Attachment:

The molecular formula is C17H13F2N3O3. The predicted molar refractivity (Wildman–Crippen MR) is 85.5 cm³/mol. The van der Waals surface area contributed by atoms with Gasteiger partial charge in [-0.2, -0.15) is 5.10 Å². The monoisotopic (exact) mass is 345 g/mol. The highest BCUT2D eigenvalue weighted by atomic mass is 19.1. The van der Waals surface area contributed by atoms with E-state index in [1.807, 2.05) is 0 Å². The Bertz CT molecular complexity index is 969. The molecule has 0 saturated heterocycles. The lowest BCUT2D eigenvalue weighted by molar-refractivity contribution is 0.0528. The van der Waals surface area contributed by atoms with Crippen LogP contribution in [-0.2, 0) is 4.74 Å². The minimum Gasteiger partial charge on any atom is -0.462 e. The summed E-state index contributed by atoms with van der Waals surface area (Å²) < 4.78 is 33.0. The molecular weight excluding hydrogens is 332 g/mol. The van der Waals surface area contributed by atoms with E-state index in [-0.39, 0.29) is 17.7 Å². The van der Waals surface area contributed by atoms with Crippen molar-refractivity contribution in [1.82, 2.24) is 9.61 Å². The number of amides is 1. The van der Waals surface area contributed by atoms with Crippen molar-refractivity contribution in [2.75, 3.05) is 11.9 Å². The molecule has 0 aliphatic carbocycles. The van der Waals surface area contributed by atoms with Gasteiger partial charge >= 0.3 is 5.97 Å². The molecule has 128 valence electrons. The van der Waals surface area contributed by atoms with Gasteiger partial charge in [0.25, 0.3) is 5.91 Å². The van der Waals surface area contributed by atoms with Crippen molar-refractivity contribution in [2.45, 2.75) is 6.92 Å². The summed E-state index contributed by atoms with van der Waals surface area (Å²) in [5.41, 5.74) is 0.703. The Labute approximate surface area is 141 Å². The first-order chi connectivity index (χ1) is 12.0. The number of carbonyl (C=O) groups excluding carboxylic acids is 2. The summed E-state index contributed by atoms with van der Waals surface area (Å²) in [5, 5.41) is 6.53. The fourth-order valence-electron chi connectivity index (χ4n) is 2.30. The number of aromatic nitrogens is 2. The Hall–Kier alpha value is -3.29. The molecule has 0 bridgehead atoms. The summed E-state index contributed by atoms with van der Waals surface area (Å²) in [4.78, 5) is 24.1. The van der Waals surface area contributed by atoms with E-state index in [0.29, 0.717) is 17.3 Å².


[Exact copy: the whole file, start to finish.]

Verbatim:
The molecular formula is C17H13F2N3O3. The predicted molar refractivity (Wildman–Crippen MR) is 85.5 cm³/mol. The van der Waals surface area contributed by atoms with Gasteiger partial charge in [-0.2, -0.15) is 5.10 Å². The monoisotopic (exact) mass is 345 g/mol. The highest BCUT2D eigenvalue weighted by atomic mass is 19.1. The van der Waals surface area contributed by atoms with E-state index in [1.807, 2.05) is 0 Å². The Bertz CT molecular complexity index is 969. The molecule has 0 saturated heterocycles. The lowest BCUT2D eigenvalue weighted by molar-refractivity contribution is 0.0528. The van der Waals surface area contributed by atoms with Crippen LogP contribution in [-0.2, 0) is 4.74 Å². The minimum Gasteiger partial charge on any atom is -0.462 e. The summed E-state index contributed by atoms with van der Waals surface area (Å²) < 4.78 is 33.0. The molecular weight excluding hydrogens is 332 g/mol. The van der Waals surface area contributed by atoms with E-state index in [-0.39, 0.29) is 17.7 Å². The van der Waals surface area contributed by atoms with Crippen molar-refractivity contribution in [1.82, 2.24) is 9.61 Å². The number of amides is 1. The van der Waals surface area contributed by atoms with Crippen molar-refractivity contribution in [2.75, 3.05) is 11.9 Å². The molecule has 0 aliphatic carbocycles. The van der Waals surface area contributed by atoms with Gasteiger partial charge >= 0.3 is 5.97 Å². The molecule has 128 valence electrons. The van der Waals surface area contributed by atoms with Gasteiger partial charge in [0.25, 0.3) is 5.91 Å². The van der Waals surface area contributed by atoms with Crippen molar-refractivity contribution in [2.45, 2.75) is 6.92 Å². The summed E-state index contributed by atoms with van der Waals surface area (Å²) in [5.41, 5.74) is 0.703. The Labute approximate surface area is 141 Å². The first-order chi connectivity index (χ1) is 12.0. The number of carbonyl (C=O) groups excluding carboxylic acids is 2. The summed E-state index contributed by atoms with van der Waals surface area (Å²) in [5, 5.41) is 6.53. The fourth-order valence-electron chi connectivity index (χ4n) is 2.30. The number of aromatic nitrogens is 2. The Hall–Kier alpha value is -3.29. The molecule has 0 bridgehead atoms. The summed E-state index contributed by atoms with van der Waals surface area (Å²) in [4.78, 5) is 24.1. The van der Waals surface area contributed by atoms with E-state index in [0.29, 0.717) is 17.3 Å².